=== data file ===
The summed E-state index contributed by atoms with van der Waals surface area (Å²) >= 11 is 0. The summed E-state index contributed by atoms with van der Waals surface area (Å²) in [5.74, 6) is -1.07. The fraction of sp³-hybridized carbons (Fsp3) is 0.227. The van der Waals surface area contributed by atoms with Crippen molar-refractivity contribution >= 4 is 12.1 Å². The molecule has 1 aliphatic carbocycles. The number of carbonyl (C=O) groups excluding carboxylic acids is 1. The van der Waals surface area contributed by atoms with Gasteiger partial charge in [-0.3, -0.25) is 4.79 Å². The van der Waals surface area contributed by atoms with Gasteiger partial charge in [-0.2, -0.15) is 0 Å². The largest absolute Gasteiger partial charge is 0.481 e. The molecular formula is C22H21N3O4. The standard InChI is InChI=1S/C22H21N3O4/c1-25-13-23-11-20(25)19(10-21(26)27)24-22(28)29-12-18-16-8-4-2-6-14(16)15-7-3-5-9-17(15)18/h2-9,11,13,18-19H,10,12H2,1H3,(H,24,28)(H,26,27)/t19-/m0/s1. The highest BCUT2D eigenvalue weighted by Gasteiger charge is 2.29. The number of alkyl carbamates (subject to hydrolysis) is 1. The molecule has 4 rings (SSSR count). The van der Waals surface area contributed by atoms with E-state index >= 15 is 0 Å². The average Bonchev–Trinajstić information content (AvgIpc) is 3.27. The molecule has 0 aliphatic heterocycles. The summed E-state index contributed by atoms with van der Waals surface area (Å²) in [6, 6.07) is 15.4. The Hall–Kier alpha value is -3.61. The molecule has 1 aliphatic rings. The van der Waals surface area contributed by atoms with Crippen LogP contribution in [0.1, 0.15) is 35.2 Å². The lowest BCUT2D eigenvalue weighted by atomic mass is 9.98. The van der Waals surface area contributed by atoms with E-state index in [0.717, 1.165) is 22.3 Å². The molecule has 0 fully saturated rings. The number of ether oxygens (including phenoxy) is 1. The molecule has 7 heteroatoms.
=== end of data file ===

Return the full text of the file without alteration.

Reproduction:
The summed E-state index contributed by atoms with van der Waals surface area (Å²) >= 11 is 0. The summed E-state index contributed by atoms with van der Waals surface area (Å²) in [5.74, 6) is -1.07. The fraction of sp³-hybridized carbons (Fsp3) is 0.227. The van der Waals surface area contributed by atoms with Crippen molar-refractivity contribution >= 4 is 12.1 Å². The molecule has 1 aliphatic carbocycles. The number of carbonyl (C=O) groups excluding carboxylic acids is 1. The van der Waals surface area contributed by atoms with Gasteiger partial charge in [-0.3, -0.25) is 4.79 Å². The van der Waals surface area contributed by atoms with Gasteiger partial charge in [-0.2, -0.15) is 0 Å². The largest absolute Gasteiger partial charge is 0.481 e. The molecular formula is C22H21N3O4. The standard InChI is InChI=1S/C22H21N3O4/c1-25-13-23-11-20(25)19(10-21(26)27)24-22(28)29-12-18-16-8-4-2-6-14(16)15-7-3-5-9-17(15)18/h2-9,11,13,18-19H,10,12H2,1H3,(H,24,28)(H,26,27)/t19-/m0/s1. The highest BCUT2D eigenvalue weighted by Gasteiger charge is 2.29. The number of alkyl carbamates (subject to hydrolysis) is 1. The molecule has 4 rings (SSSR count). The van der Waals surface area contributed by atoms with E-state index >= 15 is 0 Å². The average Bonchev–Trinajstić information content (AvgIpc) is 3.27. The molecule has 0 aliphatic heterocycles. The summed E-state index contributed by atoms with van der Waals surface area (Å²) in [6, 6.07) is 15.4. The Hall–Kier alpha value is -3.61. The molecule has 1 aliphatic rings. The van der Waals surface area contributed by atoms with Crippen LogP contribution in [0.1, 0.15) is 35.2 Å². The lowest BCUT2D eigenvalue weighted by atomic mass is 9.98. The van der Waals surface area contributed by atoms with E-state index in [0.717, 1.165) is 22.3 Å². The molecule has 0 fully saturated rings. The number of ether oxygens (including phenoxy) is 1. The molecule has 7 heteroatoms.